The finer side of Sicilian wine

Feudo Santa Tresa Rina Russa Frappato, Terre Siciliane, Sicily, Italy 2018 (£10.95, Vintage Roots) Come to Sicily for some of the best cheap wines in the world! Well, it’s a slogan. Not a great one, admittedly, but it is at least partly accurate. The island’s enormous co-operative, Cantine Settesoli, has 2,000 members and accounts for 5% of the wine produced. It’s good at taking advantage of the island’s benign growing conditions to make wines of juicy, sunny fruit from grape varieties both local and imported. Often their name is obscured in the supermarket own-brand small print, but you can find it on a pair of wines in the Sorso range at Morrisons: the lemony grillo 2018 and the plummy nero a’avola 2018 (both £6.75). Not as cheap, but good value all the same, are the wines from organic estate Santa Tresa, with the frappato full of that grape’s wild strawberry charm.

Planeta Cerasuolo di Vittoria, Sicily, Italy 2018 (£17.95, Great Wine) If Sicily is good at the basics, the past couple of decades have seen it develop into one of Europe’s most diverse and creative wine regions, filled with bottles of real personality and charm that are both recognisably Italian and entirely their own thing. I’d start in the area around Vittoria and the wine zone known as Cerasuolo di Vittoria – which is the only part of Sicily to get the official highest-rated status of DOCG. The red wines here are consistently among my favourite Sicilians, blending the two local grapes, nero d’avola and frappato, for wines of tangy fluency and, as in Planeta’s typically well-made version, notes of just-ripe plum, fresh fig and satin-skinned red and black cherry.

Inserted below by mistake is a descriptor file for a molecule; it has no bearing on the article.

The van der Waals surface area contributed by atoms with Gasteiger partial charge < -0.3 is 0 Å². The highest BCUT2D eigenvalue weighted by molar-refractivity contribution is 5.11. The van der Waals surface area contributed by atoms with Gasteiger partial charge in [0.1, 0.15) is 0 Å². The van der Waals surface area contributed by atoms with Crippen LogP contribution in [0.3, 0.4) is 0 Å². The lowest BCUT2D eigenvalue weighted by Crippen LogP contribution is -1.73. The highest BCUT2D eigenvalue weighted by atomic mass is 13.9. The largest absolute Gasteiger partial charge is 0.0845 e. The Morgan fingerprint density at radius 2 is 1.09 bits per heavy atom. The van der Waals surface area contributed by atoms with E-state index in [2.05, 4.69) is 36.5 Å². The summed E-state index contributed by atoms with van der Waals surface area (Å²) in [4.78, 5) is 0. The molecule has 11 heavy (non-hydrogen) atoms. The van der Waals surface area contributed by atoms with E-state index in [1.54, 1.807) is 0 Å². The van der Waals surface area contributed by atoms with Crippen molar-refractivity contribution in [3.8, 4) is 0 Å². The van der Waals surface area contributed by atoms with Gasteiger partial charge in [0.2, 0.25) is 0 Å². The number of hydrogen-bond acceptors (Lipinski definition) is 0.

La Sabbie dell’Etna Rosso, Etna, Sicily, Italy 2017 (£12.99, Waitrose) Much as I love Cerasuolo, the Sicilian region that is causing most excitement right now is the area around Mount Etna. The vineyards are planted on the volcano’s slopes and something about the interaction of altitude, volcanic soil and very old vines produces red wines that can match the pinot noir of Burgundy or the nebbiolo of Piedmont for ethereal aromatic complexity – and white wines with the verve of the best riesling. A well-priced pair – red and white – at Waitrose is a good place to start a vinous Etna expedition: the rosso a classic blend of the two nerellos, mascalese and cappuccio, is lithe and pinot-esque with cherry and raspberry and mineral freshness; the bianco (also £12.99), from carricante, all soft peach and apricot with an electric crackle of acidity.